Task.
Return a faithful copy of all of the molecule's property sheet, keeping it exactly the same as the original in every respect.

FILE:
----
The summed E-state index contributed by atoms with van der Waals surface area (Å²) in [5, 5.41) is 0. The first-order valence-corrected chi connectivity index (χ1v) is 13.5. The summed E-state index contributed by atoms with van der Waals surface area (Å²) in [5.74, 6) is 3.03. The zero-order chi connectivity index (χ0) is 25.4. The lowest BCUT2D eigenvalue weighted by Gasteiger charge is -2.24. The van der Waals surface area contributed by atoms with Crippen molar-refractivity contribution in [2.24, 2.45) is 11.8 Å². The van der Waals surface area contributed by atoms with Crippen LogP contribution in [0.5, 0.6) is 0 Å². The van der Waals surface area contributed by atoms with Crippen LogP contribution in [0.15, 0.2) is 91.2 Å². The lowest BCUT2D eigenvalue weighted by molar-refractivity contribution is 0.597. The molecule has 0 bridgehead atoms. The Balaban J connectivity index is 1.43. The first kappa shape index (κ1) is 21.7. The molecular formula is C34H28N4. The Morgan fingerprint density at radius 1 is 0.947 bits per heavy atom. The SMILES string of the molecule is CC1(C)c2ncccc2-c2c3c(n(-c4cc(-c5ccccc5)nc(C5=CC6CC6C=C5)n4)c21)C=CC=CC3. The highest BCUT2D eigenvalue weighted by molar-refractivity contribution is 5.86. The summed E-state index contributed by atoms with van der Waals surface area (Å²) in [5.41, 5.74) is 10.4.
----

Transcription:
The summed E-state index contributed by atoms with van der Waals surface area (Å²) in [5, 5.41) is 0. The first-order valence-corrected chi connectivity index (χ1v) is 13.5. The summed E-state index contributed by atoms with van der Waals surface area (Å²) in [5.74, 6) is 3.03. The zero-order chi connectivity index (χ0) is 25.4. The lowest BCUT2D eigenvalue weighted by Gasteiger charge is -2.24. The van der Waals surface area contributed by atoms with Crippen molar-refractivity contribution in [2.24, 2.45) is 11.8 Å². The van der Waals surface area contributed by atoms with Crippen LogP contribution in [0.5, 0.6) is 0 Å². The van der Waals surface area contributed by atoms with Crippen LogP contribution in [0.15, 0.2) is 91.2 Å². The lowest BCUT2D eigenvalue weighted by molar-refractivity contribution is 0.597. The molecule has 0 bridgehead atoms. The Balaban J connectivity index is 1.43. The first kappa shape index (κ1) is 21.7. The molecular formula is C34H28N4. The Morgan fingerprint density at radius 1 is 0.947 bits per heavy atom. The SMILES string of the molecule is CC1(C)c2ncccc2-c2c3c(n(-c4cc(-c5ccccc5)nc(C5=CC6CC6C=C5)n4)c21)C=CC=CC3. The highest BCUT2D eigenvalue weighted by molar-refractivity contribution is 5.86. The summed E-state index contributed by atoms with van der Waals surface area (Å²) in [5.41, 5.74) is 10.4.